The UN climate summit is underway in Madrid, and activists are sounding their usual calls for world leaders to achieve carbon neutrality as fast as possible. It’s a fool’s errand. From California to France to Chile, environmentalists laud leaders for already making the promise, and sometimes even passing legislation, to stop putting more greenhouse gases into the air than they take out.

1 Dec2019

We are throwing money at the wrong solutions to climate change

Published by Dallas Morning News

During a recent visit with the Dallas Morning News' editorial board, Bjorn Lomborg urged policymakers to spend money on countering climate change more effectively. Rather than spending on feel-good green projects or urging people to make personal sacrifices such as giving up meat, leaders should approach climate solutions unemotionally and invest in the ideas that will do the most good for the most people. He lists four initiatives that will be key to tackling climate change: (1) a well-designed and globally coordinated carbon tax, (2) a dramatic increase in investment in research and...

29 Nov2019

We need climate policies that work

Published by CNBC

Climate change is clearly an important global issue, but we are tackling it very badly and our overwhelming focus on reducing carbon emissions also distracts us from many of the world's most pressing problems. What makes it so hard to cut emissions is that CO2 is a byproduct of prosperous economies, and replacing cheap fossil fuels with today's mostly expensive and unreliable green alternatives remains incredibly expensive. An analysis for the government of New Zealand recently showed that achieving carbon neutrality by 2050 would cost the nation 16% of GDP. In an interview with CNBC, Bjorn...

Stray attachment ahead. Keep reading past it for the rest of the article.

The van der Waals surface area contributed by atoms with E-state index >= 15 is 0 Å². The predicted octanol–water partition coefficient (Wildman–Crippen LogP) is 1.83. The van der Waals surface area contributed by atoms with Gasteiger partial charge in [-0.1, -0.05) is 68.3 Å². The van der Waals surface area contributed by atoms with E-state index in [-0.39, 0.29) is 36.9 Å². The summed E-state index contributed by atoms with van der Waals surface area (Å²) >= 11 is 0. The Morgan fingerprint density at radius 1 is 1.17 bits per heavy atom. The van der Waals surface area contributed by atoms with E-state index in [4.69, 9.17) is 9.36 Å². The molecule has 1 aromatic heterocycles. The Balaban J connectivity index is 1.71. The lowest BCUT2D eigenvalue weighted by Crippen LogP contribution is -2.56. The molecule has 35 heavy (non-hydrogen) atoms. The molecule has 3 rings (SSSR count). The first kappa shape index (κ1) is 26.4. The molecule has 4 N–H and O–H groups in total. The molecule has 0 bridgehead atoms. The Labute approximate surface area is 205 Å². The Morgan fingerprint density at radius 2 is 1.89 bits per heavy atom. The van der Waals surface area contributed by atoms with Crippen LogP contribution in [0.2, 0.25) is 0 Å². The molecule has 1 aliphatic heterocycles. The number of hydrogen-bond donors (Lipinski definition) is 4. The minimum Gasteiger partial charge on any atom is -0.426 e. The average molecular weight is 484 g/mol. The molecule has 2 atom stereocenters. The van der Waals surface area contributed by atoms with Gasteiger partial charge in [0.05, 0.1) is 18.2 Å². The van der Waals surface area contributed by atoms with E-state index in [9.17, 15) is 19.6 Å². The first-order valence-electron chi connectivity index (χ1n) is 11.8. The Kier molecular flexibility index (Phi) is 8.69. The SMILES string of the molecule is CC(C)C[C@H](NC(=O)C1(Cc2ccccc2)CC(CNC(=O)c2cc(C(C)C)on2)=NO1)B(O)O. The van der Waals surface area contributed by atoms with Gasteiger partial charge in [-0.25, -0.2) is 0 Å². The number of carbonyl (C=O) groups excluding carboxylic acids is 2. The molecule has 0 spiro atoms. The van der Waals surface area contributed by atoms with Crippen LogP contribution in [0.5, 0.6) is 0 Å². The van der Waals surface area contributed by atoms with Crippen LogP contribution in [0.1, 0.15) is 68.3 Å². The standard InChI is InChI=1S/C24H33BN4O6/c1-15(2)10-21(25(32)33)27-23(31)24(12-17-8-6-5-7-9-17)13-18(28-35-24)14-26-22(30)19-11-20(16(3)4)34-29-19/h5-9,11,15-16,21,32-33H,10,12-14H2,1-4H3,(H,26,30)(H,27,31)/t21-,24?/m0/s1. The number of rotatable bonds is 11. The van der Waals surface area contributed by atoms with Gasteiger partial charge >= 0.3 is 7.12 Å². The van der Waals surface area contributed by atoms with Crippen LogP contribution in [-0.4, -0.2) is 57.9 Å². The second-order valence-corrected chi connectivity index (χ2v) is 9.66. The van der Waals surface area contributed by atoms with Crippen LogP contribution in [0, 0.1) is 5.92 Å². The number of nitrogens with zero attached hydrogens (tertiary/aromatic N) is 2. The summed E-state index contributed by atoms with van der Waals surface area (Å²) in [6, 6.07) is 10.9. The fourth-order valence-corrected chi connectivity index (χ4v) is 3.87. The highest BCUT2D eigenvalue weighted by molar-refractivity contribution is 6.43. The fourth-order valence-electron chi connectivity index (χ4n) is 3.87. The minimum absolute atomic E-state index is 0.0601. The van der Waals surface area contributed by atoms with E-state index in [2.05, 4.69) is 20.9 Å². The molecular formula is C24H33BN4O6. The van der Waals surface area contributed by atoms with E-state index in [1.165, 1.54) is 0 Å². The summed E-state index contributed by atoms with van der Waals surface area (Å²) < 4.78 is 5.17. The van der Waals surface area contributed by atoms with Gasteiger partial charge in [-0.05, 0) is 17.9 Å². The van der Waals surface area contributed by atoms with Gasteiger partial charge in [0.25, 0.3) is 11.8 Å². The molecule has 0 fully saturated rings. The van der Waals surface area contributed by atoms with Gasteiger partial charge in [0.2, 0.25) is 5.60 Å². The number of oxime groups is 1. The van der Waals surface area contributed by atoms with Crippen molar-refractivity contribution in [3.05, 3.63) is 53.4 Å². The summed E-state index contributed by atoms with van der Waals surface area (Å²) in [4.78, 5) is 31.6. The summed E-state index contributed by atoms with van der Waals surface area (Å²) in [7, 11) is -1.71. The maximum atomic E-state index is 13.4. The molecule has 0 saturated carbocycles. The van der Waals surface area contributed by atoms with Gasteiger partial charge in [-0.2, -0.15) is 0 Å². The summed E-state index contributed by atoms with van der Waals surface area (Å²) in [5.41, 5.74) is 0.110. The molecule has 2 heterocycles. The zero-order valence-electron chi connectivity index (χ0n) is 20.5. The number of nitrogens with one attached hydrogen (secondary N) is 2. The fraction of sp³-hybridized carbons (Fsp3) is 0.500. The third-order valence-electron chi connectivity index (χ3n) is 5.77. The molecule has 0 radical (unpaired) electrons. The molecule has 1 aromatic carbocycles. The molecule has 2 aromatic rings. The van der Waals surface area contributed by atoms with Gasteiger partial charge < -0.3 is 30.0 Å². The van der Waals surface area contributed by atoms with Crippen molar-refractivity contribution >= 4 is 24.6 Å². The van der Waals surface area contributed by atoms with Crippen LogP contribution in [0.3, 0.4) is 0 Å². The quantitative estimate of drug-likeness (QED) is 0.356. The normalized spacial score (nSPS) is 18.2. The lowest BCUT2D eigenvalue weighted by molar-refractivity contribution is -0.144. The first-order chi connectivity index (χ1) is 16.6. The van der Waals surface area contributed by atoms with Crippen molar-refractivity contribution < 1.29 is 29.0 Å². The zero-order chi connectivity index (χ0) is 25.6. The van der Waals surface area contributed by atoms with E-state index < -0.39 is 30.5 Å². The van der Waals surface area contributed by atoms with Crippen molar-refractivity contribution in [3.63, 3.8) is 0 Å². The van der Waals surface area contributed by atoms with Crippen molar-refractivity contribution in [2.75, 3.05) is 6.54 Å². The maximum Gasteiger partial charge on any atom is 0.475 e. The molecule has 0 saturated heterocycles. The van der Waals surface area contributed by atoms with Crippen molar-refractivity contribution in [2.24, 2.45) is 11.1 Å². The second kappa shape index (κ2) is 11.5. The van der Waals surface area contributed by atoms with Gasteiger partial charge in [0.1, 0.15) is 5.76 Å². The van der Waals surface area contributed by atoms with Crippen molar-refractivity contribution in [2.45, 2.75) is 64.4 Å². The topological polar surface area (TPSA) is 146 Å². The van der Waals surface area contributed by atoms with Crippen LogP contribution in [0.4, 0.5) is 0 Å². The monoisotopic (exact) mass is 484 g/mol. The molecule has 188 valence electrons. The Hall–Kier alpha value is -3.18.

21 Nov2019

Humans Can Survive Underwater

Published by Project Syndicate

The latest alarming news about climate change is that huge swaths of densely inhabited land will be underwater by 2050, with their cities “erased.” These reports – which appeared in The New York Times and many other media outlets – are based on a good research paper by scientists at Climate Central, but they get the story wrong. This is part of a damaging pattern. Climate change is a man-made problem that we need to tackle, but many of the news stories about its purported effects are scaring us without justification and misleading us about how to act.

23 Oct2019

Fertility control is an economic bonanza

Published by The Australian

Political crises, scandals and dysfunction dominate the global news agenda. Unsurprisingly, therefore, many people missed Britain’s announcement last month that it would spend £600m ($1.133bn) to provide 20 million more women and girls in the developing world with access to family planning. But the British government’s decision, based on research by the Copenhagen Consensus Centre that shows family planning is one of the smartest possible development investments, is a vitally important one. Hundreds of millions of women are unable to choose the number, timing and spacing of their children —...